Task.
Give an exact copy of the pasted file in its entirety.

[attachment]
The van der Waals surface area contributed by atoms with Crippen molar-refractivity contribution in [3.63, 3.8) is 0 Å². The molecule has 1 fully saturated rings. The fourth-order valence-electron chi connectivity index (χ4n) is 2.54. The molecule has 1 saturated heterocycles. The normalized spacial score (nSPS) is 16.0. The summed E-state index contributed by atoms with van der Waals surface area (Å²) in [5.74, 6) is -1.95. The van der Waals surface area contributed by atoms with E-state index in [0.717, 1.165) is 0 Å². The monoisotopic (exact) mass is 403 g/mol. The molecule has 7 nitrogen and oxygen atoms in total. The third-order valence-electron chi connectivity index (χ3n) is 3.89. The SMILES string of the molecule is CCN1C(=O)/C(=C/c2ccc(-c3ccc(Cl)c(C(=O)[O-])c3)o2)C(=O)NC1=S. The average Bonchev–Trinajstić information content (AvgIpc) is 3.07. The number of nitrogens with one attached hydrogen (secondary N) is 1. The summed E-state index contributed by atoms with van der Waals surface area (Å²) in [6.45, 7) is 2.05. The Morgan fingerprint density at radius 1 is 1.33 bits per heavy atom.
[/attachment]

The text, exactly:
The van der Waals surface area contributed by atoms with Crippen molar-refractivity contribution in [3.63, 3.8) is 0 Å². The molecule has 1 fully saturated rings. The fourth-order valence-electron chi connectivity index (χ4n) is 2.54. The molecule has 1 saturated heterocycles. The normalized spacial score (nSPS) is 16.0. The summed E-state index contributed by atoms with van der Waals surface area (Å²) in [5.74, 6) is -1.95. The van der Waals surface area contributed by atoms with E-state index in [0.717, 1.165) is 0 Å². The monoisotopic (exact) mass is 403 g/mol. The molecule has 7 nitrogen and oxygen atoms in total. The third-order valence-electron chi connectivity index (χ3n) is 3.89. The SMILES string of the molecule is CCN1C(=O)/C(=C/c2ccc(-c3ccc(Cl)c(C(=O)[O-])c3)o2)C(=O)NC1=S. The average Bonchev–Trinajstić information content (AvgIpc) is 3.07. The number of nitrogens with one attached hydrogen (secondary N) is 1. The summed E-state index contributed by atoms with van der Waals surface area (Å²) in [6.45, 7) is 2.05. The Morgan fingerprint density at radius 1 is 1.33 bits per heavy atom.